Kitchen lithography is a fantastic technique that draws from the principles of traditional lithography but uses items found in your kitchen along with just a few standard printmaking items! You can even use a baren to take the print so you can try this at home without a press.
A piece of drypoint plastic works well as the base of your plate. When you’re finished with the print the foil can be removed and the plastic can be used again. Pull out a piece of aluminium foil and lay it shiny side up on a clean cloth. Lay the plastic in the middle of the foil. Fold the foil around the plastic, being careful not to rip it. We are working with the back of the plate towards us. Do not touch the foil on the front side of the plate.
Tape the foil to the plate. make sure any openings are covered as these can collect water later if not sealed properly.
Turn the plate over and use a clean cloth to smooth out the front surface.
Lay a piece of carbon paper over the plate. Carefully draw your design on the back of the carbon paper. Thes greasy marks made by the carbon will become your print. You can also make marks with other greasy substances such as lithography crayons and fingerprints.
Still without touching the front of your plate, take it to the sink and pour coke over the front of the plate. Do this in a couple of directions, making sure the whole of the drawing has been covered. We used about 300ml for this plate. The coke can be collected up and poured over another plate.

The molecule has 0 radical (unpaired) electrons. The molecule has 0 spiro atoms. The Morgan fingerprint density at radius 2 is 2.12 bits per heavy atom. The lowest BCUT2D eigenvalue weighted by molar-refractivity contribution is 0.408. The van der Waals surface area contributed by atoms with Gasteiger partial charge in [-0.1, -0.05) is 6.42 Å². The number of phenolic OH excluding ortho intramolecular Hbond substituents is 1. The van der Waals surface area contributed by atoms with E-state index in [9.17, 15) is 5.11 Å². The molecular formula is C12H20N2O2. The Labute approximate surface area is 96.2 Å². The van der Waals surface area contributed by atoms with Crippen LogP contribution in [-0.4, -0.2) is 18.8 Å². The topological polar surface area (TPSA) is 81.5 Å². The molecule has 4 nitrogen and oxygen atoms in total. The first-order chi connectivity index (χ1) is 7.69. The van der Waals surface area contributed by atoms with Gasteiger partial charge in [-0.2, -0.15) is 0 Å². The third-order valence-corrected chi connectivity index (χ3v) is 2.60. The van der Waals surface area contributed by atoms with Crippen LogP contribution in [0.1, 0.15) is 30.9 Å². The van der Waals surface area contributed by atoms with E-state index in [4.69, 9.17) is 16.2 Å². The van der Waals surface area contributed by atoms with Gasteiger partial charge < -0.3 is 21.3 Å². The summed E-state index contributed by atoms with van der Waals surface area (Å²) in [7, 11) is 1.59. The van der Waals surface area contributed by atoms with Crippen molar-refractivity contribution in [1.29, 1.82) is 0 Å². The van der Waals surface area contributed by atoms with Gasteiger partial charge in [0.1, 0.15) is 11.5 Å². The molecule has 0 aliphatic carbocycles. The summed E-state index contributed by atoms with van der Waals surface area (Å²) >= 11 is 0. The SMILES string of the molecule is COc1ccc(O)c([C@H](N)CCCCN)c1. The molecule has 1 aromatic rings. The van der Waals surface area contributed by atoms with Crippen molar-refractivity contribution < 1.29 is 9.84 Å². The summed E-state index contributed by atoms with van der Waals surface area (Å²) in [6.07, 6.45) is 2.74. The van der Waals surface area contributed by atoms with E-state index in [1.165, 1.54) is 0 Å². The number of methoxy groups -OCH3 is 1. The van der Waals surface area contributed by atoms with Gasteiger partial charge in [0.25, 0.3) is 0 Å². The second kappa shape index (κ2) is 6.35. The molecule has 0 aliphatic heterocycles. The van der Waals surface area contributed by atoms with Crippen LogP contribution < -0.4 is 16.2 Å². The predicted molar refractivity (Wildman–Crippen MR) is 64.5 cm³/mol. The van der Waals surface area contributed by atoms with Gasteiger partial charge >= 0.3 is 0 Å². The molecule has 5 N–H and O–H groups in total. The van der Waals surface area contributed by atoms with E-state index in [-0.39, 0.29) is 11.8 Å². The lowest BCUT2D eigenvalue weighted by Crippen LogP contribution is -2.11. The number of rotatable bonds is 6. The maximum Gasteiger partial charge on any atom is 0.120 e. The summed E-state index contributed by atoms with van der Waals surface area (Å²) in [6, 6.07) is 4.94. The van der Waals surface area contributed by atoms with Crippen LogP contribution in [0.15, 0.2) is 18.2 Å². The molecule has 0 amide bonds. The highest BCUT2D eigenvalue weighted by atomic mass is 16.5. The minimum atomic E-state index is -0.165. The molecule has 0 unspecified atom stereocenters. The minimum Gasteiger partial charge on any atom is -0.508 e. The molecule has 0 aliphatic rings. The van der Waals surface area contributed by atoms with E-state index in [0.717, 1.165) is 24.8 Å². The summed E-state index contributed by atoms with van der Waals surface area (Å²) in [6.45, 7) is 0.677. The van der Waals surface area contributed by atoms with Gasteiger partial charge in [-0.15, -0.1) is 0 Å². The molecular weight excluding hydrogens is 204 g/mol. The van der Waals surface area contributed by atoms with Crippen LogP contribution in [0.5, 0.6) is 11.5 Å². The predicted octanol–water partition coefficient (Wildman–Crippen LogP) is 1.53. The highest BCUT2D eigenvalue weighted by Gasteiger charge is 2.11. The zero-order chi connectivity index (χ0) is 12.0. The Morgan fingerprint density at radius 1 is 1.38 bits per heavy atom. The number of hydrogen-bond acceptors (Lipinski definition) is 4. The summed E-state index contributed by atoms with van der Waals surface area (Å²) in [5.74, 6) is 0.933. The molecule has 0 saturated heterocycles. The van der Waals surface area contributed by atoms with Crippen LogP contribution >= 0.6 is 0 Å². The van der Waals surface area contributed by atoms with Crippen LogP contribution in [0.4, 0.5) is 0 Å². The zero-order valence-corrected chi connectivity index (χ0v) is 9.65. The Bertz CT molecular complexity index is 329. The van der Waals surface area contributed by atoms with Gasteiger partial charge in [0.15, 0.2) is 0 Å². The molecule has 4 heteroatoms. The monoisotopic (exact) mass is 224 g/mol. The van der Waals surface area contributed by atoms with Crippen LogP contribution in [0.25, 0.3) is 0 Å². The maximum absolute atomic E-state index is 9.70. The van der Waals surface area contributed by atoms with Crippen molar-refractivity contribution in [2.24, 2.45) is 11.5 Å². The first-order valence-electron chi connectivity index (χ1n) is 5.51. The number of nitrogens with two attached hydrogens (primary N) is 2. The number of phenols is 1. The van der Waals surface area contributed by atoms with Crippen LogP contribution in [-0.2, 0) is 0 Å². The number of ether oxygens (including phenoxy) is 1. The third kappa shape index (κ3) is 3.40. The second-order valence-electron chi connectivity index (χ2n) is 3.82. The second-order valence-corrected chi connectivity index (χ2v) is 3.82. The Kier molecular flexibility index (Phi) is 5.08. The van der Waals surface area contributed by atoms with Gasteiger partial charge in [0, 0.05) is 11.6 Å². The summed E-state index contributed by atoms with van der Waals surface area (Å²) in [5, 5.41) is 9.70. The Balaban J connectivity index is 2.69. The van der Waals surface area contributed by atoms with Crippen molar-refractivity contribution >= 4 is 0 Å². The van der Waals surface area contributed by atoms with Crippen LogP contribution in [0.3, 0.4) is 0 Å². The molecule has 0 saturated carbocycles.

Rinse the plate with water and then bring it back to your work surface. Use vegetable oil on a clean rag to wipe the plate until the drawing disappears.
Roll out some ink onto a slab. The ink needs to be oil-based or rubber-based. We used Cranfield Traditional Etching Ink in Carbon Black (which should be available from our shop soon!)
Wipe the plate with a damp sponge and then roll the ink over the drawing. Alternate between the damp sponge and the inky roller. Don’t get the plate too wet or it will seize the ink.
Use the damp sponge to wipe off any unwanted areas of ink.
Print the drawing onto dampened paper using an etching press or by placing the paper on top of the plate and hand burnishing with a baren. Use a piece of greaseproof paper between the baren and the paper to stop it pilling and to allow for smoother movement.
Print from the plate again by wiping with a damp sponge and re-inking. The ink can be cleaned up with Zest-it.
To make your own kitchen lithograph you will need:
- Aluminium foil
- Drypoint Plastic sheet
- Parcel Tape
- Carbon Paper
- Clean cloths
- Vegetable oil
- Coke (any cola should work – we used coke from Tesco)
- Clean sponge
- Inking Plate
- Oil-based etching Ink or rubber-based ink (not safe-wash)
- Paper to print on – we used Snowdon
- Tray in which to dampen the paper
- Blotting paper
- Etching Press OR baren and greaseproof paper